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Theatre Aspen delays start to summer season due to COVID-19 crisis

An image of the Hurst Theatre taken by Mike Lyons.
Courtesy photo/Theatre Aspen

THEATRE ASPEN 2020 SUMMER SCHEDULE

MAIN STAGE

“Rock of Ages”: July 6 through Aug. 1

“Chicago”: Aug. 6 through Aug. 22

SPECIAL EVENTS

Season Sneak Peek: Sunday, June 28, the Hurst Theatre

Summer Cabaret Series: July 1, 2, 19 and 20; Aug. 1 and 2. Multiple venues in Aspen.

“The Sound of Music: In Concert”: Aug. 3, the Benedict Music Tent

Theatre Aspen Apprentice Showcase: Aug. 16, the Hurst Theatre

THEATRE ASPEN EDUCATION

“Beauty and the Beast”: July 23 through July 29, the Hurst Theatre

“Frozen Jr.”: July 30 through Aug. 1, Aspen District Theatre Black Box

Theatre Aspen is delaying and modifying the start to its 2020 summer season due to the coronavirus pandemic, staff is set to announce Monday.

The company’s 37th summer season now will begin July 6 with the Tony-nominated musical “Rock of Ages” (runs through Aug. 1), will move the Tony and Drama Desk award-winning musical “Chicago” to August (runs Aug. 6 through Aug. 22), and postpone Neil Simon’s comedy “The Sunshine Boys” to 2021.

Other summer schedule changes include postponing Theatre Aspen Education’s outdoor performance of Shakespeare’s “A Midsummer Night’s Dream” to 2021, and moving the Season Sneak Peek to June 28 at the Hurst Theatre.

According to Jed Bernstein, producing director, Theatre Aspen started looking at how the company’s summer season would be impacted by the COVID-19 crisis in early March when related closures started happening across the country.

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“We started looking at all different scenarios about if and when this lasted this long or that long, whatever it might be, as we knew this was not going to be a 10-day event,” Bernstein said Sunday.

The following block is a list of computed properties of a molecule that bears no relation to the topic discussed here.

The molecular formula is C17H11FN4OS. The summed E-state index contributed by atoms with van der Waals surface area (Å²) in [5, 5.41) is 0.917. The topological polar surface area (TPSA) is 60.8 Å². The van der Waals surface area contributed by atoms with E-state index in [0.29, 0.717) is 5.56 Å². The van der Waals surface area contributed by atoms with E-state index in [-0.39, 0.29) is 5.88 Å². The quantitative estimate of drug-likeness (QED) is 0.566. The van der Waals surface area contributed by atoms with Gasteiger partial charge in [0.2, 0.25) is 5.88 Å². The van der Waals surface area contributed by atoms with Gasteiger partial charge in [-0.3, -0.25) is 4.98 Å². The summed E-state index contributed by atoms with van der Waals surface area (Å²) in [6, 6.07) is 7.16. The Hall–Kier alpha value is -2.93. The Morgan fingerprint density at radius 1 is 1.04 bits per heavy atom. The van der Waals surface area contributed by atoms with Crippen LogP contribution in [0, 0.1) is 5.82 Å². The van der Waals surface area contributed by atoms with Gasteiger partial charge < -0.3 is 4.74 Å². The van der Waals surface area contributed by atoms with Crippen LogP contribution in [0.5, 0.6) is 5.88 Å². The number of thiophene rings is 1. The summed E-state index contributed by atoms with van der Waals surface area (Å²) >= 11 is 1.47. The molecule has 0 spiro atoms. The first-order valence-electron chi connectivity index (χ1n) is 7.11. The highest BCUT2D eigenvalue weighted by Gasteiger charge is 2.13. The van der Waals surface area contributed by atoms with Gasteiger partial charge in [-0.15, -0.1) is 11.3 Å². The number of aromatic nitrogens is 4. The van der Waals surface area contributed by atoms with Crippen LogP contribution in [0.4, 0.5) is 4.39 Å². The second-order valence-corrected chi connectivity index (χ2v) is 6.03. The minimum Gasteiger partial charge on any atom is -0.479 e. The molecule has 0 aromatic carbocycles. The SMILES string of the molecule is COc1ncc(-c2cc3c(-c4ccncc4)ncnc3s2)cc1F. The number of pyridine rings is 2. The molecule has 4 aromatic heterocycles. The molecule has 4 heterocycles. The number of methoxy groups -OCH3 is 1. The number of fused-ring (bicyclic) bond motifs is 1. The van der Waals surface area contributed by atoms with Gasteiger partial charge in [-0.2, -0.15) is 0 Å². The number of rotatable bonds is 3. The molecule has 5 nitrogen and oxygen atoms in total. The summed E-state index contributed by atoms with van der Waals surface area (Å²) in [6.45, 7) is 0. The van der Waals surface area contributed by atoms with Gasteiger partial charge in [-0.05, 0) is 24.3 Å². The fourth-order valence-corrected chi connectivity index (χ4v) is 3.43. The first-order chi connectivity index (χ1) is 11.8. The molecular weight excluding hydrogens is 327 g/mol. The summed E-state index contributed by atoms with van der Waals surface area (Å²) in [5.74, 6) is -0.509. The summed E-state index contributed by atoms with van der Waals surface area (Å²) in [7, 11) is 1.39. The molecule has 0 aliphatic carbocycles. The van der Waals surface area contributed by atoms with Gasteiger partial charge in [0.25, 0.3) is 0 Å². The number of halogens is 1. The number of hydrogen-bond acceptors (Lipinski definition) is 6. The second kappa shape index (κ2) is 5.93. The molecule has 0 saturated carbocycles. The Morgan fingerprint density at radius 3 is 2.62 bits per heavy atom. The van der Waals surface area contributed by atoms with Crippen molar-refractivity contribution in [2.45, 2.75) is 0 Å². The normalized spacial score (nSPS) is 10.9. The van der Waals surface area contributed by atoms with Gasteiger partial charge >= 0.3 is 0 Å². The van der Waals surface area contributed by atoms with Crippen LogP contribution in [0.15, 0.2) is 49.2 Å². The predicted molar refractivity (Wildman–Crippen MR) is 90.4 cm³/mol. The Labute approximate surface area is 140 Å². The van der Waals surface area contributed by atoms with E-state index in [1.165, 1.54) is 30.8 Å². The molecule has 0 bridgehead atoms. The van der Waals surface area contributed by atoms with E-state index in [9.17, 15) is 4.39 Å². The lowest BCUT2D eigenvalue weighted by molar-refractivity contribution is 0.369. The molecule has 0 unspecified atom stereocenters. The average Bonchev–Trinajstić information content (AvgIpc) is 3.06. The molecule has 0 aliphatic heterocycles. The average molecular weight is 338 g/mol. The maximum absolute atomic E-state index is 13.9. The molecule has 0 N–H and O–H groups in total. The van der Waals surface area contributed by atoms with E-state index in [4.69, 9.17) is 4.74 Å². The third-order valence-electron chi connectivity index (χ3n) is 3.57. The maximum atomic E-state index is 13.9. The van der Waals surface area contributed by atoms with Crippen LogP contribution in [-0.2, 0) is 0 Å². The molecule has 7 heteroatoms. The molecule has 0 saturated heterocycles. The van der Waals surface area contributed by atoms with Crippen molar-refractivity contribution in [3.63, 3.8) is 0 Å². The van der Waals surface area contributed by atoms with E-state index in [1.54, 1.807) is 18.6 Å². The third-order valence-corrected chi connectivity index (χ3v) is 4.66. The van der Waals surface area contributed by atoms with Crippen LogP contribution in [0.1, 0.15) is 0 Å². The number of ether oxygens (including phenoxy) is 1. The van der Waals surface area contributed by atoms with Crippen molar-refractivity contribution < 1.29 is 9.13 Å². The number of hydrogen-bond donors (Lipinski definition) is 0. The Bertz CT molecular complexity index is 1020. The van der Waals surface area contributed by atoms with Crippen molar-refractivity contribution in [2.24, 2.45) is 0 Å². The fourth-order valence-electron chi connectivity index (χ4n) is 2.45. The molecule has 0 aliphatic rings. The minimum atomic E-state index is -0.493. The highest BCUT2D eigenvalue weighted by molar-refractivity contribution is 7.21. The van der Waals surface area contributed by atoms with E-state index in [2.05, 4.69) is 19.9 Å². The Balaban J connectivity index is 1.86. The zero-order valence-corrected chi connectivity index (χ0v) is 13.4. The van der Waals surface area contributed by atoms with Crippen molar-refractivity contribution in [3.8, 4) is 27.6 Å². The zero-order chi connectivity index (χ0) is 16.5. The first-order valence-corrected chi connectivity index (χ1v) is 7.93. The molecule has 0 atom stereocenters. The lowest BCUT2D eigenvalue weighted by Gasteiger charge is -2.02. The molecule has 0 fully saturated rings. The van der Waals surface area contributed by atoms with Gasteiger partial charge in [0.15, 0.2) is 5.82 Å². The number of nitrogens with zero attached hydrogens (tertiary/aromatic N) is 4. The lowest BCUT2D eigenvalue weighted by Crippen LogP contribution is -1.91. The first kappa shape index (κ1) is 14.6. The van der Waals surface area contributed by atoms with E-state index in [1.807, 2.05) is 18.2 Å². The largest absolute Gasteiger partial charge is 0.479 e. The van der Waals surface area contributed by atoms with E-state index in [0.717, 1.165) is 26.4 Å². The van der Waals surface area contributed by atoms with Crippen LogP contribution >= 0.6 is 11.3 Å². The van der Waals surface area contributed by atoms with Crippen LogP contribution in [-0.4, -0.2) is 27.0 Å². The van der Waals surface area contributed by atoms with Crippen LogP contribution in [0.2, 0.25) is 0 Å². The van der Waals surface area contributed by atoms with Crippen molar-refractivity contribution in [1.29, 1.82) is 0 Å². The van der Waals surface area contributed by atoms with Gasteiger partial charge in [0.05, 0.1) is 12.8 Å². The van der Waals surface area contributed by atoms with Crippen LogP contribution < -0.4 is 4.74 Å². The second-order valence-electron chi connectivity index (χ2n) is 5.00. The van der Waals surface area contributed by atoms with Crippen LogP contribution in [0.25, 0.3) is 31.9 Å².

After discussion with Theatre Aspen’s board and executive committee members over the past few weeks, Bernstein said the decision was made to delay the season’s start and implement schedule changes.

When asked how Theatre Aspen decided on postponing “The Sunshine Boys” and “A Midsummer Night’s Dream” specifically, Bernstein said it was a matter of logistics. Both “Rock of the Ages” and “Chicago” have more in common with each other than with “The Sunshine Boys” in regards to overlapping performers and similar sets, making it more efficient to keep the two musicals and postpone the play, Bernstein said. Casting will be announced soon.

As for “Midsummer Night’s Dream,” Theatre Aspen Education’s first-ever student Shakespeare performance, it was going to be rehearsed earliest and there just wasn’t room to put it later in the season unless two student shows ran at the same time, which Bernstein said wasn’t feasible and unfair to students who may want to be in more than one performance.

Other minor schedule alterations to the summer season include running “Rock of Ages” and “Chicago” in sequential order versus rotating repertory style. The season will also feature a new Freedom Flex Pass, giving ticket buyers the greatest options and flexibility for dates and shows with no added fees for changes, along with an expanded Summer Cabaret Series with six evenings of dinners and performances, according to a news release.

While Bernstein said Theatre Aspen is closely monitoring the evolving COVID-19 crisis and will continue to follow the guidance of health and government officials, he feels it is important for Aspen arts organizations to be there for locals and visitors after the pandemic.

“In American history going back at least 150 years to the Civil War, the arts in general and theater in particular was a place people flocked to during crisis and after crisis,” Bernstein said. “We are social animals and we crave shared experience, and I think it will be no different this time,” Bernstein continued.

“With the cancellation of Food & Wine and the (Aspen) Ideas Festival, there’s not only going to be a big economic hit to Aspen but I think an emotional one because those are two such iconic events we all enjoy,” he said.

“That puts extra responsibility on ourselves and the music festival and JAS to try to be as vibrant as we can this summer and to do what we can for people’s psyches as well as for the local economy. … It’s going to be a tricky road, but I think it’s a road we all feel is important to travel down if this community is going to bounce back as quickly as we hope and know it will.”


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